Degree of vertex boundary on Hamming Cube

Math Overflow Recent Questions - Tue, 11/21/2017 - 04:37

Let's take the Hamming graph $Q_n=(V,E)$, and take some subset $S \subseteq V$. Now, an inequality of Bobkov says that the vertex boundary of $S$ (number of neighbours of vertices in $S$) and the edge boundary of $S$ (number of edges from vertices of $S$ to vertices outside $S$) can't both be too small. I was wondering if we can include somewhere there the number of edges between the vertices of the vertex boundary. For instance, for a given size $2^k$, we know that among all sets of such size $k$-dimensional subcubes are the ones that minimize the edge boundary. For such a subcube, though, not only is the vertex boundary large, $(n-k)|S|$, but there are many edges between the vertices of the vertex boundary.

On the other hand, we can take a ball of radius $r$, which has a small edge boundary and large vertex boundary, and the vertex boundary forms an independent set.

So I guess my question is: can we say that for some subset $S$ of a given size, the vertex boundary and the number of edges between vertices of the vertex boundary (maybe normalized somehow) can not both be too small? what if we assume that $S$ is connected? monotone?

A good reference to the general Chinese Remainder Theorem

Math Overflow Recent Questions - Tue, 11/21/2017 - 03:55

I am writing a paper on the topology of the Golomb space and need a good (standard) reference to the following

General Chinese Remainder Theorem. For integer numbers $a_1,\dots,a_n$ and positive integers $b_1,\dots,b_n$ the intersection $\bigcap_{i=1}^n(a_i+b_i\mathbb Z)$ is not empty if and only if $a_i-a_j\in d_{i,j}\mathbb Z$ for any $1\le i<j\le n$, where $d_{ij}$ denotes the largest common divisor of the numbers $b_i,b_j$.

Looking at the internet, I found this paper in which the General Chinese Remainder Theorem is formulated as an exercise and another paper in which this theorem is proved.

But I am suspecting that such General Chinese Remainder Theorem should be proved in some standard (undergraduate) textbook in Number Theory. I need it for a proper reference. Please help!

I understand that this is rather a reference request and not a problem of research level. In case of downvotes I will delete it as soon as will get a proper answer from experts.

$q$-analog of an integral from quantum field theory?

Math Overflow Recent Questions - Tue, 11/21/2017 - 03:48

Let the function $f_q(x,y,z)$ completely symmetric in $x,y,z$ depend on $e^x,e^y,e^z$ only ($q$ is considered as a parameter). It is known that $f_q$ is a finite combination of elementary functions and theta functions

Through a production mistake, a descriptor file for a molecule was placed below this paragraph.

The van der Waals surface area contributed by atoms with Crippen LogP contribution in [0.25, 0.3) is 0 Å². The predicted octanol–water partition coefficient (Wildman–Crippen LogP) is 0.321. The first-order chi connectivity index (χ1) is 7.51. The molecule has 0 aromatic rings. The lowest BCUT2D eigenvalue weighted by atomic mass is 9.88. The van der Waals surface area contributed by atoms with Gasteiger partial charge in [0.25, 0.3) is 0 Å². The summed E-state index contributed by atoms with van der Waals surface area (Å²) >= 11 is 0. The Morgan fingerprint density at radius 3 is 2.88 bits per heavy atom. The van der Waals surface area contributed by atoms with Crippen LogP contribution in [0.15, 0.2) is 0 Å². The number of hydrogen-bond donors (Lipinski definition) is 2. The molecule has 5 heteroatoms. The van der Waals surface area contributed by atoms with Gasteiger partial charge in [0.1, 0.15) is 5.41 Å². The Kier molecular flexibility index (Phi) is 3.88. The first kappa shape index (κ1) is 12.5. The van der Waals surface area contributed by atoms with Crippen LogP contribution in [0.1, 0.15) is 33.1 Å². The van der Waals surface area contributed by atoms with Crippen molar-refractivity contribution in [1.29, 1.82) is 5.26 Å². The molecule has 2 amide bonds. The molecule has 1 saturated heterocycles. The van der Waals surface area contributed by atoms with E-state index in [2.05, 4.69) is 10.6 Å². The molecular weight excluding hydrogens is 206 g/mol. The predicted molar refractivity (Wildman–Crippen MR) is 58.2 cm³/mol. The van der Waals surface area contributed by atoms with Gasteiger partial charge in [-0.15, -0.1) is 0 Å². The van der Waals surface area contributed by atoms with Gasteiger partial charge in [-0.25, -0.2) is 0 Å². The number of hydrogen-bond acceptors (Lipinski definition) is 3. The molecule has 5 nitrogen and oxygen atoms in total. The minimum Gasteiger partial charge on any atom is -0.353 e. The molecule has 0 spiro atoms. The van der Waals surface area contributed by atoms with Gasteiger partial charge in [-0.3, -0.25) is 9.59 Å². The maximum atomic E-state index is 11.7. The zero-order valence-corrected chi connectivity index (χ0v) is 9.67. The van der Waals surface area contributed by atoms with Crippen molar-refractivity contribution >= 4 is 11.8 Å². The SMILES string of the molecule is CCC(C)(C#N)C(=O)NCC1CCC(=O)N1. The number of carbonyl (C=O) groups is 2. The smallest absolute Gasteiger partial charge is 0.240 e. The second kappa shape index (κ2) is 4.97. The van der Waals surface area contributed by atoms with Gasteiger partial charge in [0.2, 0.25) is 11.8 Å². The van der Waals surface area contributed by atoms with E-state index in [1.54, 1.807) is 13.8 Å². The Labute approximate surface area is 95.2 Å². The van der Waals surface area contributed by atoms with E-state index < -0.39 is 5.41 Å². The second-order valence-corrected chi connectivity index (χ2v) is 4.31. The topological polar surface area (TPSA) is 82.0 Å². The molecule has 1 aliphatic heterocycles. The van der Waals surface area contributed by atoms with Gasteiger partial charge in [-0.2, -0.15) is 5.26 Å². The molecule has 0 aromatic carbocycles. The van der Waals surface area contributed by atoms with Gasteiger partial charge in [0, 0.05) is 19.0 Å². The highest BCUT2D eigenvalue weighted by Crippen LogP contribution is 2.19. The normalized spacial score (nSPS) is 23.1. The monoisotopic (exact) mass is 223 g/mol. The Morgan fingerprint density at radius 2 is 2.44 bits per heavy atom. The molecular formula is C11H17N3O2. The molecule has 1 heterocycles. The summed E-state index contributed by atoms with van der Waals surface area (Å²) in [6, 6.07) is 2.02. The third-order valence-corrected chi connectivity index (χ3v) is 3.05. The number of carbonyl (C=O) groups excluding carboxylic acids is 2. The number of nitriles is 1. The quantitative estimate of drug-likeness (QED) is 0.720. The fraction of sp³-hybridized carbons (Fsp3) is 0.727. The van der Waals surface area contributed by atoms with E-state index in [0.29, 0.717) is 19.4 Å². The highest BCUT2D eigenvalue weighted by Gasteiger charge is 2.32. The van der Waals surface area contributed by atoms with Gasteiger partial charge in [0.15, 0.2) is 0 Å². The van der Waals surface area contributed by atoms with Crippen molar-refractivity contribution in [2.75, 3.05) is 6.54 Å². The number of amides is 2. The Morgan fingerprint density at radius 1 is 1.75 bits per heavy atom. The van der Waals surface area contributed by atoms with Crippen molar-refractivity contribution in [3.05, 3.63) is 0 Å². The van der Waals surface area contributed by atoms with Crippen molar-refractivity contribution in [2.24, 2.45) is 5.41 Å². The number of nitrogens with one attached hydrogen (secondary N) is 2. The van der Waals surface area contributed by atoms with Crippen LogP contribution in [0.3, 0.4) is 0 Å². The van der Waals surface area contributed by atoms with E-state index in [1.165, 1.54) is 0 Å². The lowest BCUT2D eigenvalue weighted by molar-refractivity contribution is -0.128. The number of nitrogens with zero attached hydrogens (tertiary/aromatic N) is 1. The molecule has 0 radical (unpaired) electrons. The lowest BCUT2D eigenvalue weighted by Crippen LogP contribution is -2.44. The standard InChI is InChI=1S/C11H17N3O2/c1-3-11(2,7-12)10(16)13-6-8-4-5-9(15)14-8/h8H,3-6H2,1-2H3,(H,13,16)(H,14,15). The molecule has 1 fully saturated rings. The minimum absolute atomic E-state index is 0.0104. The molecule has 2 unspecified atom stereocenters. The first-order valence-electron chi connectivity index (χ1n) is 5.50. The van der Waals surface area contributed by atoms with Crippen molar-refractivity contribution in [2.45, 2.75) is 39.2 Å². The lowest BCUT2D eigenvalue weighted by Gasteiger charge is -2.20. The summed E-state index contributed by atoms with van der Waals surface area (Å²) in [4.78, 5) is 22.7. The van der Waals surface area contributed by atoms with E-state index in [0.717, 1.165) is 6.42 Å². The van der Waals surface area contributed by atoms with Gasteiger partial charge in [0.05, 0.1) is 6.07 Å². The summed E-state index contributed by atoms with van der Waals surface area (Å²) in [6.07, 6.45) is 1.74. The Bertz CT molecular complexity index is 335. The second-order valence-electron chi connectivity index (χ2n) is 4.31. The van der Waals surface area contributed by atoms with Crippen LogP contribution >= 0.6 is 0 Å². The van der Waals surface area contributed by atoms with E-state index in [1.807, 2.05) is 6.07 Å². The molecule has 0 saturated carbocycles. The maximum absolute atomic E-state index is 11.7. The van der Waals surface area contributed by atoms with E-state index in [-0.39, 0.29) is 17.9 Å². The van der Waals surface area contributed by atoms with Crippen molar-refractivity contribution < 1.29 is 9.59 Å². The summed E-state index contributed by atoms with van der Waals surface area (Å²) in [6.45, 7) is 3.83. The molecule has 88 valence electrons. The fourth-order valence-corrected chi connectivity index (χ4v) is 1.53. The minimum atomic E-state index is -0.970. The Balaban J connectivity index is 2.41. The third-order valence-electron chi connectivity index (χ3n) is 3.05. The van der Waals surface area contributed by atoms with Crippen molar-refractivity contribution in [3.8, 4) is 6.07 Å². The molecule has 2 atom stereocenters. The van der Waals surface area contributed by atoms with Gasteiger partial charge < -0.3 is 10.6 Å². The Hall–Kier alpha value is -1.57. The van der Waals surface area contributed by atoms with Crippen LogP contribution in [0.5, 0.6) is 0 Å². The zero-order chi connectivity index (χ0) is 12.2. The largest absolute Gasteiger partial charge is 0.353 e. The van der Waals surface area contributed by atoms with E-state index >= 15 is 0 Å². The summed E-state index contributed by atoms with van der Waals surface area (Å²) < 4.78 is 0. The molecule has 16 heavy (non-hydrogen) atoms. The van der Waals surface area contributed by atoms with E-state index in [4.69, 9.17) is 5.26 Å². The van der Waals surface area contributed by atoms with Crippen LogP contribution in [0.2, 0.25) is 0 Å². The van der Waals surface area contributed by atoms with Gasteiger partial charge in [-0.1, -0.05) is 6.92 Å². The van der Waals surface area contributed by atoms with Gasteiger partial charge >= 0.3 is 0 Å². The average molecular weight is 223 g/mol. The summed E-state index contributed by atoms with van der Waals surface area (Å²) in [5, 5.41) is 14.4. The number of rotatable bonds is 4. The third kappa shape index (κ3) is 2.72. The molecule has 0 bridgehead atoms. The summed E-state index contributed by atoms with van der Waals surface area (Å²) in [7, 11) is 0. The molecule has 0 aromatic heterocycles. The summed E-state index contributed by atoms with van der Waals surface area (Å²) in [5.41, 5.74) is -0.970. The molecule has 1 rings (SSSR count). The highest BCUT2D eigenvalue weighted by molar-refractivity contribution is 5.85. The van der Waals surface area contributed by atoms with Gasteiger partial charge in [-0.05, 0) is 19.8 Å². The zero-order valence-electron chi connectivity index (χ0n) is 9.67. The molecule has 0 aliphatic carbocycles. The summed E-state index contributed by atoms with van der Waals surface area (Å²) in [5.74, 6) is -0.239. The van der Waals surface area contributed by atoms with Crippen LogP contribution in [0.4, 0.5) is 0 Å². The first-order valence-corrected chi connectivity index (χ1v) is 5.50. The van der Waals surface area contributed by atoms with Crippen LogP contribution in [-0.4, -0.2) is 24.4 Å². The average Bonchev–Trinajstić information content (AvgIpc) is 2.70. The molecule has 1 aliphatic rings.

$$\theta_q(z)=(q;q)_\infty(z;q)_\infty(q/z;q)_\infty$$

and has the following properties $$ \begin{align} &f_q(x+c,y+c,z+c)=e^cf_q(x,y,z),\tag{1}\\ \\ &f_q\left(\frac{2\pi i}{3},0,z\right)=\left(e^z-1\right) \frac{\theta_q\left(e^{\frac{4 i \pi }{3}-z}\right)}{\theta_q\left(e^{-z}\right)},\tag{2}\\ \\ &f_q(x,y,z)=e^x+e^y+e^z\\ &+\frac32\left(e^x+e^y+e^z\right)\left(1+e^{x-y}+e^{y-x}+e^{y-z}+e^{z-y}+e^{z-x}+e^{x-z}\right)q\\ &+i\frac{\sqrt{3}}{2}\left(e^{-x}+e^{-y}+e^{-z}\right)\left(e^{2x}+e^{2y}+e^{2z}\right)q+O(q^2) \tag{3} \\ \end{align} $$

Q: Is it possible to find $f_q(x,y,z)$ from these data?

Note: According to comment by fedja the above conditions were not enough to determine the function $f$. Nevertheless is it possible to make further conjectures for the function $f$ from its definition in eq. $(5)$ or find it by calculating integral $(5)$ directly?

Motivation:

This question is related to $q$-analog of the following integral from quantum field theory due to F.A. Smirnov (also see this MSE post): $$ \begin{align} &\int_{-\infty}^{\infty}\prod_{j=1}^3\Gamma\Bigl(\frac 1 3 -\frac {\alpha-\beta_j}{2\pi i}\Bigr) \Gamma\Bigl(\frac 1 3 +\frac {\alpha-\beta_j}{2\pi i}\Bigr)(3\alpha-\sum\beta_m)e^{-\frac{\alpha}2}d\alpha\nonumber\\ &=\frac{(2\pi \Gamma(\frac 2 3))^2}{\Gamma(\frac 4 3)} \prod_{k\neq j}\Gamma\Bigl(\frac 2 3 -\frac {\beta_k-\beta_j}{2\pi i}\Bigr) e^{-\frac12\sum\beta_m}\sum e^{\beta_m},\quad |\text{Im}~\beta_j|<2\pi/3.\tag{4} \end{align} $$

Exact definition of $f_q$ is as follows

\begin{align} &\int_{-\infty}^\infty\prod_{j=1}^3\frac{\Gamma_q\left(\frac13+\frac{x-\beta_j}{2\pi i}\right)}{\Gamma_q\left(\frac23+\frac{x-\beta_j}{2\pi i}\right)}\frac{\sum_{m}q^{-\frac{\beta_m}{2 \pi i}}-\left(1+q^\frac13+q^{-\frac13}\right) q^{-\frac{x}{2 \pi i}}}{\prod_{m}\sin\left(\frac{\pi}3-\frac{x-\beta_m}{2 i}\right)}e^{-\frac{x}2}dx\\ &=\frac{-2\pi i}{(q;q)_{\infty }^9}\frac{\Gamma_q^2\left(\frac23\right)}{\Gamma_q\left(\frac43\right)}\frac{q^{5/9}}{(1-q)^2}e^{-\frac{1}{2} (\beta_1+\beta_2+\beta_3)} q^{-\frac{\beta_1+\beta_2+\beta_3}{6 \pi i}}\prod_{k\neq j}\Gamma_q\left(\frac23+\frac{\beta_j-\beta_k}{2\pi i}\right)\\ &\times\frac{\theta_q(q^{\frac{\beta_1-\beta_2}{2\pi i}})}{\sin\frac{\beta_1-\beta_2}{2 i}}\frac{\theta_q(q^{\frac{\beta_2-\beta_3}{2\pi i}})}{\sin\frac{\beta_2-\beta_3}{2 i}} \frac{\theta_q(q^{\frac{\beta_3-\beta_1}{2\pi i}})}{\sin\frac{\beta_3-\beta_1}{2 i}} \cdot f_{q_1}(\beta_1,\beta_2,\beta_3).\tag{5} \end{align} where $q_1=e^{-\frac{4 \pi ^2}{\ln(1/q)}}$ and $\Gamma_q$ is the $q$-Gamma function.

I have found strong evidence that $f_q$ has a relatively simple closed form expression.

Eq. $(2)$ is a condition that the difference of LHS and RHS of $(5)$ is an entire function. $(3)$ has been extracted from numerical calculations.